With a shared deed, you can gift, bequeath, and sell your right of ownership.
Right-to-use or Shared Leased Contract
These contracts spread the property between you and others who pay for the contract. It gives you the right to occupy the property for a certain number of years.
You can’t sell or rent this type of timeshare contract, since you have no ownership rights.
Defining a Timeshare in Terms of Cost Savings
The major aim of anyone who buys a timeshare is a desire to save money. Yet, it’s important to realize that buying into a timeshare scheme is akin to purchasing a second home, without the hassles of managing it yourself.
Upfront costs are high, and the annual fees can become challenging if you have a bad year. Overall, when you add the cost of your membership over your lifetime and take inflation into account, it’s a lot cheaper than other options.
How Much Does a Timeshare Cost?
Like the cost of a hotel stay, the price attached to your timeshare depends on a huge variety of factors. One of the biggest factors is whether you buy your vacation product directly from a developer or through timeshare resale listings.
According to the ARDA, the average timeshare interval sells for around $22, 492 nowadays. Since this is an average, it’s reasonable to assume that you can pick up a timeshare week for much less than that, though.
Prices will depend on the desirability of the week you buy, as well as the developer you buy from, and whether you finance the deal or not.
Buying Resale Weeks
You can pick up a timeshare week for as little as $1. That’s because some people going through financial difficulties need to sell their timeshare fast, to eliminate the ongoing costs of their membership.
Like any second-hand purchase, it’s vital to work with a reputable reseller when buying timeshare this way. Buying from a private individual is fraught with risks, as it’s easy to get scammed this way.
In most cases, when you buy your timeshare this way, you’ll enjoy all the benefits of buying direct. Some vacation clubs do place limitations on perks for resales though. Often, it’s worth foregoing a few extra bells and whistles in favor of a cheap purchase price.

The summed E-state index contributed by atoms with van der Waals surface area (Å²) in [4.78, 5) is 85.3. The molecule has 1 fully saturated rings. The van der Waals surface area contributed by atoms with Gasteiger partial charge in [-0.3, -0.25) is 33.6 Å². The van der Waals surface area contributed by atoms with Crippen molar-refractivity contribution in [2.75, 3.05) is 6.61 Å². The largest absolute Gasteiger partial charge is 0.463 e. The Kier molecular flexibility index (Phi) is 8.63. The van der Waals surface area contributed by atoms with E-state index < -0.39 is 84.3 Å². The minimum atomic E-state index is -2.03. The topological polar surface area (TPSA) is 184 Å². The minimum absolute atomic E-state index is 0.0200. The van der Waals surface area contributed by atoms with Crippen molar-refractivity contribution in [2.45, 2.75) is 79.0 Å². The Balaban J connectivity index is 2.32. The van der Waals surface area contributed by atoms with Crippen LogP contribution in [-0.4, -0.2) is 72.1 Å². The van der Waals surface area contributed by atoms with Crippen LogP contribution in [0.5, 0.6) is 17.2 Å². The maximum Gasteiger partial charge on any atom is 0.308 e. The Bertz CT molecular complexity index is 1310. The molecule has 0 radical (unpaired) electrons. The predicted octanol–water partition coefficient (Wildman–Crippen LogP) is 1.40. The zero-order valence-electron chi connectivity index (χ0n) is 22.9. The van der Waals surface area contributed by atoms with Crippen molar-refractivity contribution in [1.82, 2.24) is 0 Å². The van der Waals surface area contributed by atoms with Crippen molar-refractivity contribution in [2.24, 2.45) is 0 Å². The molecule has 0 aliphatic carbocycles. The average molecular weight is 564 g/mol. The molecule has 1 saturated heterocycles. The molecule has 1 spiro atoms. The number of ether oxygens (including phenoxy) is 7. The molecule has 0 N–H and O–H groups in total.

Other Costs Associated With Timeshare
Apart from your initial purchase price, you need to pay an annual fee for the upkeep of your timeshare interest. These fees go toward maintaining the vacation properties in tip-top condition.
Other expenses include memberships for exchange companies and exchange fees for booking your accommodation if you belong to a points club.
Timeshare Benefits for Vacationers
Despite naysayers, there are millions of happy timeshare owners worldwide. These seasoned travelers know how to best use their timeshare interests to maximum effect.
That’s because the timeshare model does offer a raft of benefits for owners, such as:
Most timeshare resorts provide high standards of accommodation and many onsite amenities. They’re also usually large, self-catering villas or apartments, so you’ll save on meal expenses during your stay.
You’ll also get free onsite parking at the resort.
You always know what you’re getting when you make use of a fixed timeshare week. So, if you did your homework before you signed up, you’re assured of a good quality vacation every year.
Most points clubs choose only resorts that comply with their standards of service and accommodation. So, you can count on good quality vacations via these organizations too.
A Variety of Choices
Whether you choose a points club or book via an exchange company, you can choose from a huge variety of properties. Some timeshare memberships give you access to cruises and international destinations too.
Due to their contacts in the travel industry, some timeshare clubs can even offer you discounts on flights and car hire.
Do You Need a Vacation Right Now?
Now that you’re on board with the timeshare definition, you’re in a better position to make your own decisions about this controversial type of vacation option.
Nowadays, the timeshare industry has cleaned up its act, and stories of unscrupulous salesmen are few and far between. So, if you can afford to pay for your future vacations in advance, it’s something to consider.
Would you prefer to stick to more conventional vacation choices? Browse our lifestyle section for all the best ideas.